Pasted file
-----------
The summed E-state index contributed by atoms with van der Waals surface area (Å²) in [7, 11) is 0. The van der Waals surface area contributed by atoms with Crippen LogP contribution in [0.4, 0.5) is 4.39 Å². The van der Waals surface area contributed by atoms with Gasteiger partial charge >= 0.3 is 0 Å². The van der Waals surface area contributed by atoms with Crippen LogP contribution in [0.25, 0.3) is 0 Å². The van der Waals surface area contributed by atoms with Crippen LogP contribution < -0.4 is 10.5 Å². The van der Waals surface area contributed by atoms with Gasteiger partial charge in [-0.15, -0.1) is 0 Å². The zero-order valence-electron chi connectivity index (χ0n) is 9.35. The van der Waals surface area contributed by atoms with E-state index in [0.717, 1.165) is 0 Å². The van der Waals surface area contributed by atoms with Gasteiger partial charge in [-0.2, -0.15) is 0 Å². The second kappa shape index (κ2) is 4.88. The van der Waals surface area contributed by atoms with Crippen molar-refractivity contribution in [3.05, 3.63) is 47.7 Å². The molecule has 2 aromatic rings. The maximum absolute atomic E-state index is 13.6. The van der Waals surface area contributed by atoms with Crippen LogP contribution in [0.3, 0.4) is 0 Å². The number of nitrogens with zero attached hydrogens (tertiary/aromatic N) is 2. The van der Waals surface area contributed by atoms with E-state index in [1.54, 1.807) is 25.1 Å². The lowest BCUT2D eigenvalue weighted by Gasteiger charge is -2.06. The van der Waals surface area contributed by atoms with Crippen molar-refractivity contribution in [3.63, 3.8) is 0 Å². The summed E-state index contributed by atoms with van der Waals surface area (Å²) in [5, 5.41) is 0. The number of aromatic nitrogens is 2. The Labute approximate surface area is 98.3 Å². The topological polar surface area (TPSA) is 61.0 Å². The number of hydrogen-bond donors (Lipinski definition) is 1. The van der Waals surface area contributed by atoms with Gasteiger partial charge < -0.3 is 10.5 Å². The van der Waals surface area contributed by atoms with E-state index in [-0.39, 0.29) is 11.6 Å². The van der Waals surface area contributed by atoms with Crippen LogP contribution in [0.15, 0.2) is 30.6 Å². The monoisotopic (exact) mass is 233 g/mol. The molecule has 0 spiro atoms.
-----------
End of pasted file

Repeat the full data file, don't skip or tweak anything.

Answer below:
The summed E-state index contributed by atoms with van der Waals surface area (Å²) in [7, 11) is 0. The van der Waals surface area contributed by atoms with Crippen LogP contribution in [0.4, 0.5) is 4.39 Å². The van der Waals surface area contributed by atoms with Gasteiger partial charge >= 0.3 is 0 Å². The van der Waals surface area contributed by atoms with Crippen LogP contribution in [0.25, 0.3) is 0 Å². The van der Waals surface area contributed by atoms with Crippen LogP contribution < -0.4 is 10.5 Å². The van der Waals surface area contributed by atoms with Gasteiger partial charge in [-0.15, -0.1) is 0 Å². The zero-order valence-electron chi connectivity index (χ0n) is 9.35. The van der Waals surface area contributed by atoms with E-state index in [0.717, 1.165) is 0 Å². The van der Waals surface area contributed by atoms with Gasteiger partial charge in [-0.2, -0.15) is 0 Å². The second kappa shape index (κ2) is 4.88. The van der Waals surface area contributed by atoms with Crippen molar-refractivity contribution in [3.05, 3.63) is 47.7 Å². The molecule has 2 aromatic rings. The maximum absolute atomic E-state index is 13.6. The van der Waals surface area contributed by atoms with Crippen LogP contribution in [0.3, 0.4) is 0 Å². The number of nitrogens with zero attached hydrogens (tertiary/aromatic N) is 2. The van der Waals surface area contributed by atoms with E-state index in [1.54, 1.807) is 25.1 Å². The lowest BCUT2D eigenvalue weighted by Gasteiger charge is -2.06. The van der Waals surface area contributed by atoms with Crippen molar-refractivity contribution in [3.63, 3.8) is 0 Å². The summed E-state index contributed by atoms with van der Waals surface area (Å²) in [5, 5.41) is 0. The number of aromatic nitrogens is 2. The Labute approximate surface area is 98.3 Å². The topological polar surface area (TPSA) is 61.0 Å². The number of hydrogen-bond donors (Lipinski definition) is 1. The van der Waals surface area contributed by atoms with Gasteiger partial charge < -0.3 is 10.5 Å². The van der Waals surface area contributed by atoms with E-state index in [-0.39, 0.29) is 11.6 Å². The van der Waals surface area contributed by atoms with Crippen LogP contribution in [0.15, 0.2) is 30.6 Å². The monoisotopic (exact) mass is 233 g/mol. The molecule has 0 spiro atoms.